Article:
South Carolina Republican Senator Lindsey Graham has said “I like politics, but I love the law.” And, true enough, more often than not Graham has been something of a judicial purist. He has now followed this infatuation in deciding to vote in favor of President Obama’s nominee, Solicitor General Elena Kagan to sit on the Supreme Court.
In a statement released earlier this week, Graham said, in part:
The Constitution puts a requirement on me, as a senator, to not replace my judgment for the President’s. I’m not supposed to think of the 100 reasons I would pick somebody different. It puts upon me a standard that stood the test of time: Is the person qualified? Is it a person of good character? Are they someone that understands the difference between being a judge and a politician? And, quite frankly, I think [Ms. Kagan] passed all those tests.
Are we taking the language of the Constitution that stood the test of time and putting a political standard in the place of a constitutional standard? Objectively speaking, things are changing, and they’re unnerving to me. The court is the most fragile of the three branches. So while it is our responsibility to challenge and scrutinize the court, it is also our obligation to honor elections, respect elections, and protect the court.
I view my role as a United States Senator in part by protecting the independence of the judiciary, and by making sure that hard-fought elections have meaning in terms of their results within our Constitution. At the end of the day, Ms. Kagan is not someone I would have chosen, but I think she will serve honorably.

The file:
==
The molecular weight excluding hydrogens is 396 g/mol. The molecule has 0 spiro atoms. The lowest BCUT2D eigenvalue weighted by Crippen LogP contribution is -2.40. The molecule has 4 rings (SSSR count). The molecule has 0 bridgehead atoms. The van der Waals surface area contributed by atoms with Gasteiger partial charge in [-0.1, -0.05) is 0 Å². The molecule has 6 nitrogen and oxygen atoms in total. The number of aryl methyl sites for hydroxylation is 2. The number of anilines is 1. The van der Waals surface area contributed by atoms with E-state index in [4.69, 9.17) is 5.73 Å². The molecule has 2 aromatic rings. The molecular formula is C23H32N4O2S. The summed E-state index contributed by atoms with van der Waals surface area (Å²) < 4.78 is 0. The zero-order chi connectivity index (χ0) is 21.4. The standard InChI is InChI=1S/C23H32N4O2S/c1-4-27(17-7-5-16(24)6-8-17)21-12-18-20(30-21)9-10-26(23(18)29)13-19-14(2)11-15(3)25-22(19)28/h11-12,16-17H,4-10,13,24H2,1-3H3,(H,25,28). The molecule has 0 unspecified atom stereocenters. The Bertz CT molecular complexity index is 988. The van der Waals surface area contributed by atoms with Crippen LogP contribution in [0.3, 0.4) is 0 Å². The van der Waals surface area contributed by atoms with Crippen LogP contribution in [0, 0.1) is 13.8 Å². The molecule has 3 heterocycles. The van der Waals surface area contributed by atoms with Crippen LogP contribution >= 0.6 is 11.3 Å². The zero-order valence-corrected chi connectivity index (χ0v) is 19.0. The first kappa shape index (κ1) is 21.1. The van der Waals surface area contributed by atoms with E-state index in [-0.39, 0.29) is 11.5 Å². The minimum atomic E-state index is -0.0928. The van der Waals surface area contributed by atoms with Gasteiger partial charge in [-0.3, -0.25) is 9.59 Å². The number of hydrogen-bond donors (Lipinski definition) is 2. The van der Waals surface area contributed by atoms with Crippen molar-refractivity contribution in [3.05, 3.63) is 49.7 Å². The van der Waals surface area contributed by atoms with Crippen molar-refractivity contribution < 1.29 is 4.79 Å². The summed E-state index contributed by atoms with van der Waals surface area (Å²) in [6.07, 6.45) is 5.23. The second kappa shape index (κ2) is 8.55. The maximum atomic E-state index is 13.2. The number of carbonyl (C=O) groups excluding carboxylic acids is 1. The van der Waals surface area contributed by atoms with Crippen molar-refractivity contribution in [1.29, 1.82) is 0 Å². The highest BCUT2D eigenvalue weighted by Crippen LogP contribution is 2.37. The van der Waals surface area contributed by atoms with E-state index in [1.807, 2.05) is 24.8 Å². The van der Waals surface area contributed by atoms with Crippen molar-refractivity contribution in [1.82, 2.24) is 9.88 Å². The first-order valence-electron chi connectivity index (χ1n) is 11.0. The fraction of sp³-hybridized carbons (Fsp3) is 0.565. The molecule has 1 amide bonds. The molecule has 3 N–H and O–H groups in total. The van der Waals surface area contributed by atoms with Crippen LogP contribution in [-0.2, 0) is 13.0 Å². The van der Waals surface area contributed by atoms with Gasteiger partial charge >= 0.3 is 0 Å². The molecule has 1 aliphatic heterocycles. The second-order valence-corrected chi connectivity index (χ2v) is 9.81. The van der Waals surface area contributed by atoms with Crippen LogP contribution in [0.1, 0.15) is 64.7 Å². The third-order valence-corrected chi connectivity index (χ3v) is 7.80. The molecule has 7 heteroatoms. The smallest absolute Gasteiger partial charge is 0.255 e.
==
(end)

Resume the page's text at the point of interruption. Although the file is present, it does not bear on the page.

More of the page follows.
Honestly, that’s some noble stuff. Strict adherence to constitutional duties is what we should expect from every civil servant, be they senator, representative, cabinet member, judge or president. “Should expect,” but seldom get. For this bit of nobility, Lindsey Graham deserves kudos.
Except . . .
The Constitution is a document built not just for the rule of law, but it was constructed on certain and specific principles, primary among them the assurance of personal liberties for all people. While it would be wonderful if judges at all levels themselves adhered to constitutional mandates as well as Senator Graham, the painful fact is that they do not. Far too many judges, predominantly those with a liberal bent, feel empowered not only to adjudicate, but to legislate from the bench. Judicial restraint – that is, limiting rulings to constitutional interpretation – is no longer practiced as designed by the Founders.
Should Senator Graham’s colleagues uphold the same standards of selection as does he, then not only would there not have been the Robert Bork debacle, but the heinous attempts to denigrate Clarence Thomas would not have occurred.
The unfortunate truth is that Democrats don’t play by the same rules and, therefore, Graham’s argument is empty. It’s not as if Elena Kagan isn’t the only “qualified” candidate in the United States. Were she to be so, then he would certainly be obligated to support her nomination. But, as others have pointed out, it’s not Lindsey Graham’s place to support the president’s nominees, no matter who the president may be or from what party.
Lindsey Graham was sent to Congress to represent the people of South Carolina. His representation is intended to reflect the will and principles of those who elected him. Elena Kagan does not share many of those principles and, therefore, would not represent the will of South Carolinians. To wit, Lindsey Graham should have rejected Ms. Kagan’s nomination in concurrence with his constitutional obligation to the South Carolina electorate.
By doing so, Graham would, indeed, have made sure that “hard-fought elections have meaning in terms of their results within our Constitution.”